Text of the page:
Unless they are kept in warm climates, leaves tend to wither in the cold. Although this is a truism in nature, it took a cold season in America for Nissan to quietly show it has learned this lesson applies also to its electric car known as the LEAF.
Specifically, Nissan recently announced changes to its pending 2012 as well as 2013 LEAF models that will include more heat for the occupants, and perhaps more importantly, for the battery.
All 2012 LEAFs will come standard with a thermal management package to help warm the battery for cold weather driving.
Last winter reports were that ambient cold in snow belt states was ebbing the life from possible driving range for LEAFs by as much as 30 miles. Lithium-ion batteries do not like extreme temperatures, and prefer moderate climates.
For that matter, the same is true of people. As such, Nissan also announced it will equip every 2012 LEAF with heated front and rear seats, a heated steering wheel, and heated external rear-view mirrors.
The 2012s will also be equipped with a rear heating and air conditioning duct and all these changes are an effort to put an end to driver complaints about the car’s ability to function acceptably in cold weather (or warm weather in the case of the A/C duct).
The LEAF is the first-mass produced electric car from a major manufacturer, so these kinds of learning curve experiences are not unexpected.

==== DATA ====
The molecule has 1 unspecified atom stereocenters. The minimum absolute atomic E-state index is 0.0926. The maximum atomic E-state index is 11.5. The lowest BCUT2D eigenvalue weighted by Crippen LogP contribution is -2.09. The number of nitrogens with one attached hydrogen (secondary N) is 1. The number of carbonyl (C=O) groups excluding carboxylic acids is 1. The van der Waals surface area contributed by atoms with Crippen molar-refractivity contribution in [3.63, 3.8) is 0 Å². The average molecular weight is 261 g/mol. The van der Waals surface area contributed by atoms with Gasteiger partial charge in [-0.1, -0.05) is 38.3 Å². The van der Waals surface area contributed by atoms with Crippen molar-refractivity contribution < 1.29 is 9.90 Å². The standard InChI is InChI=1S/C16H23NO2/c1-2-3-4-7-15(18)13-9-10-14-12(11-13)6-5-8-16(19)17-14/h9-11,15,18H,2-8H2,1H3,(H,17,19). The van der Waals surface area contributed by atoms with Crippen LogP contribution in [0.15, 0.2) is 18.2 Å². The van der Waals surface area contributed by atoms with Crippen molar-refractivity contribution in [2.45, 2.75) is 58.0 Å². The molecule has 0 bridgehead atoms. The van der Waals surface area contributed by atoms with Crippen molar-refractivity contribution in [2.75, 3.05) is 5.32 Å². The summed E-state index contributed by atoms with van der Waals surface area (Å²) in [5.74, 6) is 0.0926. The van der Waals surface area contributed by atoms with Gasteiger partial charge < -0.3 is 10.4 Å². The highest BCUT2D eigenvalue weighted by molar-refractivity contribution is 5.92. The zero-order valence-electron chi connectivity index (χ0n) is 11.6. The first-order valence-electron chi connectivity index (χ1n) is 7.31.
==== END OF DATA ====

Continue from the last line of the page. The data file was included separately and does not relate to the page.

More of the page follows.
And Nissan has otherwise been very positive about its all-electric future. Its CEO Carlos Ghosn has gone on record as the most bullish of major auto execs predicting the highest percentages of future EV proliferation, estimating they will comprise 10 percent of all vehicles on the road by 2020.
As such, the forward-thinking company has also confirmed 2013 LEAFs will get an upgrade to their on-board 240-volt chargers from 3.3 kW to 6.6 kW. This should help significantly with recharge times.
The charger upgrades may happen about the same time LEAFs are being produced in the U.S. at the company’s Smyrna, Tenn. assembly plant. Thus far, all LEAFs are imported from Japan.
Still details are trickling in, so while we are talking about future models, we can only report that pricing for the new LEAFs has not been announced.
The MSRP for 2012s is rumored to be close to announcement, perhaps within a week. Rumors also are 2013s may even see some form of a price cut, but this is pure speculation, not something we would bank on.
What is certain is Nissan will soon have competition to contend with. Mitsubishi is due to release its i all-electric model later this year, as is the case with Ford and its Focus EV.
We contacted Ford lately with a bunch of basic questions, and were told it was not ready to divulge certain answers, but we were told we are on the list to find out when Ford is ready.
Also, we reported the Mitsubishi i minicar is due in November, and at $27,990 before incentives, it will be the new price leader. It is a smaller, slower, more limited range car, however, better suited for around town driving even more so than the LEAF.
In the mean time the Nissan LEAF is the only car in its class, and kudos to it for being willing to improve its product as needed. Now let’s just hope that price can be further whittled away.
And this said, it is believed all of these cars are being internally subsidized to some extent by their major market manufacturers in an effort to make sticker shock as minimal as possible.